The authors of this book didn't get all their wish list fulfilled right away, and neither will we.  Ours is a work in progress.  Our wonderful Church School teachers are enthusiastic; they already know this will be much more fun for them as well as for the kids.  And they have been patient and supportive, knowing that our program is not neatly encapsulated in some "teacher's guide" but is made up of bits and pieces from many difference sources, and will demand more of their creativity and resourcefulness.

  The workshop rotation model described in the book is similar in many ways to our new centers based approach at St. Stephen's. The ideas behind this are not all that new.  For instance, most Vacation Bible School programs use the rotation or centers based organization.  Rather than teaching a "class" such as 4-5th grade, teachers agree to lead a center activity, such as Music, Bible, or Activities (which includes Games, Drama, Art).  Teachers can focus on what they love to do with kids, rather than trying to do everything every Sunday.  Teachers also get more free Sundays, and they will be able to use their talents more effectively.  But the most important part is the difference for the kids and their families.  Sunday School will not be the same old thing every week; there will be Surprises.  Imagine, for example, that while the children were at the music center, a Roman soldier appeared and arrested all the Christians and hauled them off to "prison" where they meet Paul and Timothy.  Imagine an Epiphany "treasure hunt" where the children must decipher clues to find the Christ Child. We're only beginning to think of all the possibilities.


Volunteer positions available

If you are excited about our new Church school and would like to contribute, here is a short list of some things that need doing:

 In-House Publicity Co-ordinator

 Arrange for photographer for Church School activities and other special events (co-ordinate with Chris Jones)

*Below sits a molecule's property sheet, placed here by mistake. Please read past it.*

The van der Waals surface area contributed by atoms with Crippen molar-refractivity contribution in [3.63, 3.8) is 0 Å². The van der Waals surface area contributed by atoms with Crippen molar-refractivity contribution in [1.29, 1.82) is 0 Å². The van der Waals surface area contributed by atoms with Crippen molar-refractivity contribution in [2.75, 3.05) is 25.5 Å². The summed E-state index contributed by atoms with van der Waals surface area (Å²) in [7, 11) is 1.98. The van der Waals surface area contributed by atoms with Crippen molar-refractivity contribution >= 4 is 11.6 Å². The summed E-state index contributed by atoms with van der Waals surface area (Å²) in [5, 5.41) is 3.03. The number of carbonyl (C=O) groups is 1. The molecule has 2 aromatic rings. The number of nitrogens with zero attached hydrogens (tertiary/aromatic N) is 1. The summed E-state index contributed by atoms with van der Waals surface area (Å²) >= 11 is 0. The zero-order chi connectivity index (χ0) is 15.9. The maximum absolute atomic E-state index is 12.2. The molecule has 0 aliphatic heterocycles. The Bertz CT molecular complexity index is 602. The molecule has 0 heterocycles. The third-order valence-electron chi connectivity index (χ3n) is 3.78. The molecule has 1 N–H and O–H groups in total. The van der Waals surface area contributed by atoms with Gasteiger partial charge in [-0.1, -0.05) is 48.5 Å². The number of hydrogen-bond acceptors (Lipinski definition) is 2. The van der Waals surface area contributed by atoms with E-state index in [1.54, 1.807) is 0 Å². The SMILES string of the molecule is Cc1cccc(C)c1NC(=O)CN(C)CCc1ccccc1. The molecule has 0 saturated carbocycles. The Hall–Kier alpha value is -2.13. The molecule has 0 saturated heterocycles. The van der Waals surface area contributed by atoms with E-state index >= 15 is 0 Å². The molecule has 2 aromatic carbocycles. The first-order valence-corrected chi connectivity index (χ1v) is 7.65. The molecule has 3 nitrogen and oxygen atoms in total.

Have photos developed and printed, and send either photos or jpeg images to Chris Jones for the web site. (St. Stephen's will cover your expenses for materials and developing)

Update parish hall bulletin boards (with photos and captions) on a regular (monthly) basis

Arrange photos and captions in a scrapbook for the program year.. 

Theatrical producer for Church School drama  

Organize theatrical props and costumes for pageants and dramatic presentations, make sure that they are clean and in good repair and stored safely.

Maintain a written inventory of costumes and props so we know what we have and where it is stored.

Measure children and assign costumes of appropriate sizes for various productions.

When additional costumes or props are needed, organize volunteers to make, borrow, or procure as necessary.

Maintain expenses within budget as directed by the associate rector.

 Drama Director (Christmas and possibly Easter pageants)

 Co-ordinate with Church School to schedule readings for parts and cast parts from Church School students.

Schedule rehearsals for speaking parts and direct rehearsals.  Include time for instruction in enunciation and voice projection.

Work closely with Producer to co-ordinate staging and costumes.

Work with sound engineer.

 Church School Resources Co-ordinator

 Maintain a display table next to the library shelves, containing books, reprints of articles, and videos for teachers and parents of Church School children to borrow.  This table should be updated weekly.  This will involve carrying materials back and forth from the Church Office Conference Room to the Parish Hall.

Maintain a borrower's list, and make friendly follow-up phone calls or emails on unreturned items.

Co-ordinate with associate rector to choose materials according to the Church School themes.

Peruse bookstores, catalogs, and on-line for recommended materials.

Maintain a bibliography of recommended materials for parents and teachers.

Read and provide "reader's reviews" of selected books, and also videos.


Nursery care

We are delighted to welcome back Sarah Kidder as our Nursery caregiver this year.  Sarah is a student at Union College and she loves to take care of the little kids.  She will be in the nursery from 8:45am through 11:30am on Sundays.  We will establish a rotation for one parent helper per Sunday.



Booklet Questionnaire Results


The questionnaire sent out in the September “Messenger” has been returned by 36 people, and the results are being carefully analyzed.  Here are some of the basic findings:

 1…11 people would prefer to use the Prayer Book only
16 people would prefer to alternate between the Prayer Book and the booklet